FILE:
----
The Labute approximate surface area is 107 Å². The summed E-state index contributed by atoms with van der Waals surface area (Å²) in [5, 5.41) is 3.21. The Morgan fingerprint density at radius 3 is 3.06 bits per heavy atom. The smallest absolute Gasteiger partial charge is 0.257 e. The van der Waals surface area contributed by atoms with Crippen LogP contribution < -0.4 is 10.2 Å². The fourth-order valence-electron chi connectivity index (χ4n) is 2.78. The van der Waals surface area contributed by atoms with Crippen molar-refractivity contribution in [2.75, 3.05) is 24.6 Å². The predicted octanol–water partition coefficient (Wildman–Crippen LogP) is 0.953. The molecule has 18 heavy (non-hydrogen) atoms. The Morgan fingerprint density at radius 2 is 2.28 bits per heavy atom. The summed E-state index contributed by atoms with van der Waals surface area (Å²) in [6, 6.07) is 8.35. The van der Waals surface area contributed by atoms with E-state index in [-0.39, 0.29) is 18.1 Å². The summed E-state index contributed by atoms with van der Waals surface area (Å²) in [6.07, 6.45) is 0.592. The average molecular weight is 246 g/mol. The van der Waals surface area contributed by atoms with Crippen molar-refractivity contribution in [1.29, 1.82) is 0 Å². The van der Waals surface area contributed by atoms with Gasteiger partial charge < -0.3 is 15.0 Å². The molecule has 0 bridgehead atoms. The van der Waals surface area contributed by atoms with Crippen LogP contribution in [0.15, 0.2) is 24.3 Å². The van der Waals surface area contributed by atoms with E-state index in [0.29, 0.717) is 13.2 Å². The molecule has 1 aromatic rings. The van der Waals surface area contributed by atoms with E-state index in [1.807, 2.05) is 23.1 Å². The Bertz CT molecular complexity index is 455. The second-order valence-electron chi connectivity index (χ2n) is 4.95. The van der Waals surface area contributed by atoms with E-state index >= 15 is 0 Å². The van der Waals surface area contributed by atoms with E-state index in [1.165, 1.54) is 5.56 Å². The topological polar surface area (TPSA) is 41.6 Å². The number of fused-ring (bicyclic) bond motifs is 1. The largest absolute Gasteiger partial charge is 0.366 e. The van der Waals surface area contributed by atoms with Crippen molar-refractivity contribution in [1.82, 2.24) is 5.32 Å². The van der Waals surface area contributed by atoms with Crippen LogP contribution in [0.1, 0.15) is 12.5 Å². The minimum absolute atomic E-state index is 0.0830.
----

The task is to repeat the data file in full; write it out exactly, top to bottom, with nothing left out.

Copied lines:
The Labute approximate surface area is 107 Å². The summed E-state index contributed by atoms with van der Waals surface area (Å²) in [5, 5.41) is 3.21. The Morgan fingerprint density at radius 3 is 3.06 bits per heavy atom. The smallest absolute Gasteiger partial charge is 0.257 e. The van der Waals surface area contributed by atoms with Crippen LogP contribution < -0.4 is 10.2 Å². The fourth-order valence-electron chi connectivity index (χ4n) is 2.78. The van der Waals surface area contributed by atoms with Crippen molar-refractivity contribution in [2.75, 3.05) is 24.6 Å². The predicted octanol–water partition coefficient (Wildman–Crippen LogP) is 0.953. The molecule has 18 heavy (non-hydrogen) atoms. The Morgan fingerprint density at radius 2 is 2.28 bits per heavy atom. The summed E-state index contributed by atoms with van der Waals surface area (Å²) in [6, 6.07) is 8.35. The van der Waals surface area contributed by atoms with E-state index in [-0.39, 0.29) is 18.1 Å². The summed E-state index contributed by atoms with van der Waals surface area (Å²) in [6.07, 6.45) is 0.592. The average molecular weight is 246 g/mol. The van der Waals surface area contributed by atoms with Crippen molar-refractivity contribution in [1.29, 1.82) is 0 Å². The van der Waals surface area contributed by atoms with Gasteiger partial charge < -0.3 is 15.0 Å². The molecule has 0 bridgehead atoms. The van der Waals surface area contributed by atoms with Crippen LogP contribution in [0.15, 0.2) is 24.3 Å². The van der Waals surface area contributed by atoms with E-state index in [0.29, 0.717) is 13.2 Å². The molecule has 1 aromatic rings. The van der Waals surface area contributed by atoms with E-state index in [1.807, 2.05) is 23.1 Å². The Bertz CT molecular complexity index is 455. The second-order valence-electron chi connectivity index (χ2n) is 4.95. The van der Waals surface area contributed by atoms with E-state index >= 15 is 0 Å². The van der Waals surface area contributed by atoms with E-state index in [1.165, 1.54) is 5.56 Å². The topological polar surface area (TPSA) is 41.6 Å². The number of fused-ring (bicyclic) bond motifs is 1. The largest absolute Gasteiger partial charge is 0.366 e. The van der Waals surface area contributed by atoms with Crippen molar-refractivity contribution in [1.82, 2.24) is 5.32 Å². The van der Waals surface area contributed by atoms with Crippen LogP contribution in [0.1, 0.15) is 12.5 Å². The minimum absolute atomic E-state index is 0.0830.